Public interest groups on Friday called on Republican presidential candidate Newt Gingrich to make public a full list of health care companies that paid his Washington think tank for advice as far back as 2003.
“Gingrich has been unapologetic about his work so I can’t imagine why it would be a problem to release a full list of his clients,” said Tom Fitton, president of the conservative group Judicial Watch. “Politically, disclosure can’t and probably won’t hurt — but secrecy can.”
The for-profit Center for Health Transformation since 2003 has signed up some 300 health care businesses, from giant insurance companies and drug manufacturers to technology startups. With Gingrich at the helm, the center took an active role in circulating policy papers, testifying at congressional hearings and taking other steps to build support for dozens of pieces of legislation and federal policy initiatives that would financially benefit its clients.
The Center for Public Integrity detailed the health center’s activities in a report published Thursday. Gingrich severed ties with the center last year.
Gingrich has denied lobbying and the K Street think tank has declined to identify clients who paid as much as $200,000 a year for memberships. However, the Center for Public Integrity obtained a partial list from 2009 showing members such as Microsoft, drug maker AstraZeneca, insurance giant WellPoint, management consultant firm Booz Allen Hamilton, GE Healthcare, Siemens, Allscripts, UPS, GlaxoSmithKline, Merck and the BlueCross Blue Shield Association. (See the 2009 list here)
“Releasing these names now is a good idea,” said Melanie Sloan, executive director of the liberal watchdog group Citizens for Responsibility and Ethics in Washington, which has been a vocal critic of Gingrich’s advocacy efforts. “These folks were paying him a fortune and he was advocating for positions that benefited them. There’s no doubt about that,” she said.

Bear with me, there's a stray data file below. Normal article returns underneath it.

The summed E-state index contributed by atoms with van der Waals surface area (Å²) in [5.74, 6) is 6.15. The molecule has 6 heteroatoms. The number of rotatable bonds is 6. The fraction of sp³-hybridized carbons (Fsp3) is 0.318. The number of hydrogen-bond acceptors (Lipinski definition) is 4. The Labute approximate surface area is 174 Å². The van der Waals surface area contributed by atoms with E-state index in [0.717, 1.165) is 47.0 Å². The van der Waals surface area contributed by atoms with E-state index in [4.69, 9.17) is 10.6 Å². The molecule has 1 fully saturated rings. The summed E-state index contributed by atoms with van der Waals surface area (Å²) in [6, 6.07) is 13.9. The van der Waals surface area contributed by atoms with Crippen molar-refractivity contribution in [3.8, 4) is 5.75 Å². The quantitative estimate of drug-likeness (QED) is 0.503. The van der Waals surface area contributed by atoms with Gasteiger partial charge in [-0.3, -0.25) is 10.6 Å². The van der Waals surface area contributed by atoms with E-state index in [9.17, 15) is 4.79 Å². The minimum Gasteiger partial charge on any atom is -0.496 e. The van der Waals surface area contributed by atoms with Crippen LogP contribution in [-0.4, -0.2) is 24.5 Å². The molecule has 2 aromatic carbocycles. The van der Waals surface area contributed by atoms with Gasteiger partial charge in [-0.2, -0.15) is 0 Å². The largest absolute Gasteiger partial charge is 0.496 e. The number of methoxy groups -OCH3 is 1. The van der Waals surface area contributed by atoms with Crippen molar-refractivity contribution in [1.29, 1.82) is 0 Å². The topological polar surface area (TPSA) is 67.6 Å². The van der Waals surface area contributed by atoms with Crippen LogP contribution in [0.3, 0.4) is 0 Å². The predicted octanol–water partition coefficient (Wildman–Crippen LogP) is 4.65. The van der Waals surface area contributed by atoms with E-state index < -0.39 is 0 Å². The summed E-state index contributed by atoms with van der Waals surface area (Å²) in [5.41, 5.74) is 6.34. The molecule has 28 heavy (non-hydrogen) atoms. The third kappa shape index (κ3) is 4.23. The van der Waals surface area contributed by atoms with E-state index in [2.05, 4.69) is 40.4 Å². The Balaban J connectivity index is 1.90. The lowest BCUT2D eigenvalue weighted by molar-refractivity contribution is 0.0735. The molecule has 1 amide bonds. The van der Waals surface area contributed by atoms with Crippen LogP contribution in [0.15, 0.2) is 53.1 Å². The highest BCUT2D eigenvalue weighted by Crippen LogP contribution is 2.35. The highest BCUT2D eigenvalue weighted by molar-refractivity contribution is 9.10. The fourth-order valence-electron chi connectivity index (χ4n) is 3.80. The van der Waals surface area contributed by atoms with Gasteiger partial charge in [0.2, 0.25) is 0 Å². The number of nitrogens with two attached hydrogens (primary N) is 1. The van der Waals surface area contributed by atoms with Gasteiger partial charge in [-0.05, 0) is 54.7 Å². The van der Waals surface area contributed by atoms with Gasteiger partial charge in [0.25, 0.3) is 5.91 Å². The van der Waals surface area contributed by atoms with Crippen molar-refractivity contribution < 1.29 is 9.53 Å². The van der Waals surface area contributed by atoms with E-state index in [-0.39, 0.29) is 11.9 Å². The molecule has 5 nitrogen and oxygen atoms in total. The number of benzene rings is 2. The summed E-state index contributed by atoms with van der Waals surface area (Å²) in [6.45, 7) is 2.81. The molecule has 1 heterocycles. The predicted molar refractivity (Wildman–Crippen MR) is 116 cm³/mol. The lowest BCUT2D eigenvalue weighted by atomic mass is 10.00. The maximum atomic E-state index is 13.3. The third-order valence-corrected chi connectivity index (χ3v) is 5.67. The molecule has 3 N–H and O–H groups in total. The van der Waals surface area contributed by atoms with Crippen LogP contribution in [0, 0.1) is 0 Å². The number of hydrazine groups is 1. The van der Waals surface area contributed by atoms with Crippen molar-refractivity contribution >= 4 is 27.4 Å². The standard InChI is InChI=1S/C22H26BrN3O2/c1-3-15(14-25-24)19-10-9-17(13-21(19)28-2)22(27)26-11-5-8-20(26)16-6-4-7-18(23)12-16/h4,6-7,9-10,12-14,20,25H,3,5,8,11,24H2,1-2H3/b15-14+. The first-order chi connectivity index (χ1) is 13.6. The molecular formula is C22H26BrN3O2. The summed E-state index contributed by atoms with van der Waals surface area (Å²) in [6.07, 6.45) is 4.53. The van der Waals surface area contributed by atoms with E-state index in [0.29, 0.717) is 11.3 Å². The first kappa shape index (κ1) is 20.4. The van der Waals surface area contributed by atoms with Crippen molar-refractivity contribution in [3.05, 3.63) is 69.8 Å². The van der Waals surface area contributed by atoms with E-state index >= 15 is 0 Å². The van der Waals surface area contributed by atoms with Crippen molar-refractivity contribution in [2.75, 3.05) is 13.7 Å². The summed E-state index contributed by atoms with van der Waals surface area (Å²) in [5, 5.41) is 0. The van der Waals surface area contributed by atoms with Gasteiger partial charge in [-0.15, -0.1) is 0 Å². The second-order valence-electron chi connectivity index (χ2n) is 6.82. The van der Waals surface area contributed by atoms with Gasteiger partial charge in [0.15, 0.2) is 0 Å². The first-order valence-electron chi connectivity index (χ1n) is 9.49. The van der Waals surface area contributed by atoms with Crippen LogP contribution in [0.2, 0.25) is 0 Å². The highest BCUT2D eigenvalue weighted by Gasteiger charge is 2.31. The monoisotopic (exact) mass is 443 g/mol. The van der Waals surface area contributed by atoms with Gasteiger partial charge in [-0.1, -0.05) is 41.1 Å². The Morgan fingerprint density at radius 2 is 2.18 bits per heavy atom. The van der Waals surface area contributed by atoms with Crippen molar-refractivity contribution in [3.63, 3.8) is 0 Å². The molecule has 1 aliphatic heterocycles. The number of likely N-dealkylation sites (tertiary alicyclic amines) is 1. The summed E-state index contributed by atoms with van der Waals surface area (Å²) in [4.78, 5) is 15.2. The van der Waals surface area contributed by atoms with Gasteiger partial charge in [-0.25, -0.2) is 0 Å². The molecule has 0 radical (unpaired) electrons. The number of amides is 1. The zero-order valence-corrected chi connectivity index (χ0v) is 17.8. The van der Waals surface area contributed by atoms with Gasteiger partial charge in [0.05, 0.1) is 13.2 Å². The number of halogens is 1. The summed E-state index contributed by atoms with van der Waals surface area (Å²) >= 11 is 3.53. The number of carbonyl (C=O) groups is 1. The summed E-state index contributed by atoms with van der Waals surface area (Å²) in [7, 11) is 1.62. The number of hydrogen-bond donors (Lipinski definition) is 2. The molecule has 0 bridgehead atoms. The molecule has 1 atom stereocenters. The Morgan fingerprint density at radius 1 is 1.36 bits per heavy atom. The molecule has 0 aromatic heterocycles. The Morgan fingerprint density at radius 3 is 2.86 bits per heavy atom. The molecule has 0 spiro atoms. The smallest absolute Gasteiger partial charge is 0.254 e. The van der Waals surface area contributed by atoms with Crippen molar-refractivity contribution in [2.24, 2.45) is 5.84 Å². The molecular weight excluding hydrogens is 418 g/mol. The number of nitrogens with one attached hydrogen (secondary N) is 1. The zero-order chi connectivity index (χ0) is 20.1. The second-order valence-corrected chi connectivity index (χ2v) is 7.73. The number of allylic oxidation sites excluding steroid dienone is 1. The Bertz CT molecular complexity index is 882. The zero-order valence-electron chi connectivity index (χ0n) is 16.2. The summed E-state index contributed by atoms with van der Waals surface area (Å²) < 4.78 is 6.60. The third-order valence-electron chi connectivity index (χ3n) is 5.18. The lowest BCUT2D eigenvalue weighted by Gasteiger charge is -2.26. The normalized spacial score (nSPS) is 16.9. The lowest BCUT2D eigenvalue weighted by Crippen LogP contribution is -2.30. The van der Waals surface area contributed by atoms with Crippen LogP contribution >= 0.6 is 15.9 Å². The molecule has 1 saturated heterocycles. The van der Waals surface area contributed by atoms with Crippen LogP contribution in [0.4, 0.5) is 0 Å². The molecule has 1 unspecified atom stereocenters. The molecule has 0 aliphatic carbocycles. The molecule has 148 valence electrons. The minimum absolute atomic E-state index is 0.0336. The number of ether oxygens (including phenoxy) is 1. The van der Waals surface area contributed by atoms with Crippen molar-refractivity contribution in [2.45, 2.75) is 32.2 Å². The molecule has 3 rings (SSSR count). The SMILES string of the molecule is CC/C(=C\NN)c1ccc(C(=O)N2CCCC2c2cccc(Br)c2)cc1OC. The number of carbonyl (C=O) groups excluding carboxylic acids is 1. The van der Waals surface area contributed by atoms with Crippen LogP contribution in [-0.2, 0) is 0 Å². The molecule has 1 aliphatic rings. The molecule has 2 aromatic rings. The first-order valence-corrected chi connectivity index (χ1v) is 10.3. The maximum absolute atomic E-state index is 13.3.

The 2009 list shows 17 of the 91 companies were “charter members,” which health center officials said cost them $200,000 a year. AstraZeneca, WellPoint, Microsoft and Booz Allen Hamilton were among those charter members.
Earlier this week, Republican rival Mitt Romney said Gingrich should disclose his list of clients to make sure he did not break any rules. “Let’s see who his clients were at the time he was lobbying Republican congressmen for Medicare Part D,” Romney said to CNN. “Was he working or were his entities working for any health care clients that could have benefited from that?”
Whether these sorts of activities are lobbying — or “influence peddling,” as Romney has claimed — is in dispute. Prodded by Romney, Gingrich has released a contract that paid $25,000 a month for services to troubled mortgage holder Freddie Mac, and has insisted nothing he did there constituted lobbying. But Romney has argued that the contract and Gingrich’s other work in Washington belie his claim to be running as an outsider.
Neither Gingrich nor center officials responded to requests for comment on Friday. But Gingrich has repeatedly denied lobbying, as has the center.
“It is important for him to be transparent,” said Meredith McGehee, policy director at the Campaign Legal Center. “The harder he tries to not disclose the more people feel there is something that he doesn’t want people to see. Running for president is whole different level of scrutiny,” she said.
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